Step 3: Install ceiling brackets on the studs.

Step 4: Assemble and attach vertical posts.

Step 5: Place and attach your wire grid.

Lifting the grid up took three of us. It’s light, but large enough to be difficult to lift alone.

The corners have a bracket that allow you to hold the grid up while you’re attaching your screws, We also used a ladder to help support the grid while we were installing

White Overhead storage rack in a garage, no items stored on it yet.

I recommend installing the shelf so that there’s a big enough gap between the rack and the side walls to use your screwdriver to attach the wire grid to your vertical posts. We put ours pretty close to the wall and it made it tricky to attach everything.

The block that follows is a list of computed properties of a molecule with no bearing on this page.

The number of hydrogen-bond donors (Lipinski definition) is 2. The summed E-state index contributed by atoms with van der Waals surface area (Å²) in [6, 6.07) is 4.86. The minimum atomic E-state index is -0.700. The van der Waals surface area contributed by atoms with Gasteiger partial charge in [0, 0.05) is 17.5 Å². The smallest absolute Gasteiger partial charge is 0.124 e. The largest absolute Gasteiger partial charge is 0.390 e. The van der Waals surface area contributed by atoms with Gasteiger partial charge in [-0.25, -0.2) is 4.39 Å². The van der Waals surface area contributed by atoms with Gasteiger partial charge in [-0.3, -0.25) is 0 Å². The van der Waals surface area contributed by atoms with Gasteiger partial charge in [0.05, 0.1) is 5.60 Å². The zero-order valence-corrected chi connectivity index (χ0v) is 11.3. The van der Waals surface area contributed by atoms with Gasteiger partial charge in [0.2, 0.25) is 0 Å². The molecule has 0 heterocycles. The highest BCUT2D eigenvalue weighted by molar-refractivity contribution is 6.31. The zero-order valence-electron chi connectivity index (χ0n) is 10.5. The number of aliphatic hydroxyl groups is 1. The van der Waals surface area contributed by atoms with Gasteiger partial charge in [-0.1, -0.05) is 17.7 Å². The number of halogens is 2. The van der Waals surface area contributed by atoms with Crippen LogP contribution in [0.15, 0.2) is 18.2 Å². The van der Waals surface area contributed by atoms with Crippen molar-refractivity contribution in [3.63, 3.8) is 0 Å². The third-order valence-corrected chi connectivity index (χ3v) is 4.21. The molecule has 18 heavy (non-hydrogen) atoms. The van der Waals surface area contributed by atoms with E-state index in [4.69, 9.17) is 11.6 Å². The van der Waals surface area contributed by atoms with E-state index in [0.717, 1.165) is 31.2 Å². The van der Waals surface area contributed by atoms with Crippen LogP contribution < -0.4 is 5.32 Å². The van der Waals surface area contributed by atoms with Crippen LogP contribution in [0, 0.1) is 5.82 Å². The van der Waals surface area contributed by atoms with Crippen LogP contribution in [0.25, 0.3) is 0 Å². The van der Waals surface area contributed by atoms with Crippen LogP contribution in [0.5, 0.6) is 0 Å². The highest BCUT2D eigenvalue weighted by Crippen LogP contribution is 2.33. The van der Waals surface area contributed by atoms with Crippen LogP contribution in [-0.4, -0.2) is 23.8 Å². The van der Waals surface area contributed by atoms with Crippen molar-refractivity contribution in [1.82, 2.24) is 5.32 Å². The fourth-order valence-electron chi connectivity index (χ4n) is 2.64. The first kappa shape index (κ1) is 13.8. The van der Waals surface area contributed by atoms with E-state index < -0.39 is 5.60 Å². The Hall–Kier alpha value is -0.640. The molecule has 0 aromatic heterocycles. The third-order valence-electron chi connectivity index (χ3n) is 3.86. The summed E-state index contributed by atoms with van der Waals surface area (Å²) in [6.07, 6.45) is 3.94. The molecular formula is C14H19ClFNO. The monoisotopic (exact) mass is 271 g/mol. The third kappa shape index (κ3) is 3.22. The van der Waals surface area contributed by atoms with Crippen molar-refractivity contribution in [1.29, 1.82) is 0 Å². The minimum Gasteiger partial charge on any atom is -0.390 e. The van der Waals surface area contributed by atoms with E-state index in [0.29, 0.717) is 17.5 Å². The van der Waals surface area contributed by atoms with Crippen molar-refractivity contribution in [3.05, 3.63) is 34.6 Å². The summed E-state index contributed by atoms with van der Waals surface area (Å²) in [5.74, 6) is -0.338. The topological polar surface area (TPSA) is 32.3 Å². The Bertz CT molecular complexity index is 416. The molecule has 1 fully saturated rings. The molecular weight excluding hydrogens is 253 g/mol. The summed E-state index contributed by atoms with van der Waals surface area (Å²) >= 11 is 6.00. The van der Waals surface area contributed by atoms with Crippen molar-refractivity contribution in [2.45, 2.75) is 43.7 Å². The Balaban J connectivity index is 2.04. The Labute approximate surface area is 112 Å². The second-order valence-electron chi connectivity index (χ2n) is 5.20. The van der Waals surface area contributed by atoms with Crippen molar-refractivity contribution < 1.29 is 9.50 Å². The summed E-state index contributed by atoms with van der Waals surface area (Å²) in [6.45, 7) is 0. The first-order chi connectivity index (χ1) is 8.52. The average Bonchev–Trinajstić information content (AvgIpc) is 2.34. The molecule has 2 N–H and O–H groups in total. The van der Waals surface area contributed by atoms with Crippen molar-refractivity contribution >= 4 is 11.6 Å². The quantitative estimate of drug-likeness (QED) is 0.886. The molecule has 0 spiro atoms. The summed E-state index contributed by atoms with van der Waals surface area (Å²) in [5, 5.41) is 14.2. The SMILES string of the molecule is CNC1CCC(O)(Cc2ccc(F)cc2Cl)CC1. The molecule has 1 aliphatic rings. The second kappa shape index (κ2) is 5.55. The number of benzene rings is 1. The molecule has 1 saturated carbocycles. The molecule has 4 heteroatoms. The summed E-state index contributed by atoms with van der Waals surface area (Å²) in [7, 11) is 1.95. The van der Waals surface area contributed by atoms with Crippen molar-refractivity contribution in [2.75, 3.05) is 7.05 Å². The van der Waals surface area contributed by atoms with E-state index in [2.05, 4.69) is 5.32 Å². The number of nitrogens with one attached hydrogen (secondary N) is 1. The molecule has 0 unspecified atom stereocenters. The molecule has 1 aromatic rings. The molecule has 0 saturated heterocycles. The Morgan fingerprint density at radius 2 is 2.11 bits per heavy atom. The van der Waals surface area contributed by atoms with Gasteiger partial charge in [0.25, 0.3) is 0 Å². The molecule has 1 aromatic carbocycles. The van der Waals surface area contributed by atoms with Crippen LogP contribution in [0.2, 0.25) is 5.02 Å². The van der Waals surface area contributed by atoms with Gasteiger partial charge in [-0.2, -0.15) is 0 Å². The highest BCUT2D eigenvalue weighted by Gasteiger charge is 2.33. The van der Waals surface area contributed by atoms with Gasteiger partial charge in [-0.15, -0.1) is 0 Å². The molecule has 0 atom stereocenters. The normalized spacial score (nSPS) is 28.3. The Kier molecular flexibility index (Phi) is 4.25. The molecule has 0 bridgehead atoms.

Here’s a video showing our process. I have been super sick so my husband did most of the work while I supervised from the garage floor. It’s been a rough month.

Garage Rack Accessories

Hooks allow you to hang items like bikes, strollers, etc. off the rack. We have shelving below our garage rack so this wasn’t a great option for us, but it’s a great idea if you don’t have anything in the way. I’d love to be able to hang up our bicycles because they are ALWAYS in the way. Fleximount offers the Classic Overhead Storage Rack with the Hooks Included or you can buy the hooks separately.

Fleximounts also offers a 4×4 Storage Rack with a lift that can be moved up and down. I love this option if you’re nervous about ladders. There’s a pulley system that can move the rack up and down without any expensive electronics.

They sell a few other products for garage organization including:

Tips for Storing Things in Your Garage

#1: Don’t store items that can freeze or melt in your garage.

Don’t store anything with water in it that could freeze UNLESS your garage is weather proofed, insulated, and heated/cooled. It’s easy to forget about that snow globe- but they will break if you leave them in the garage or shed. Similarly, don’t store items that could melt or explode in the heat.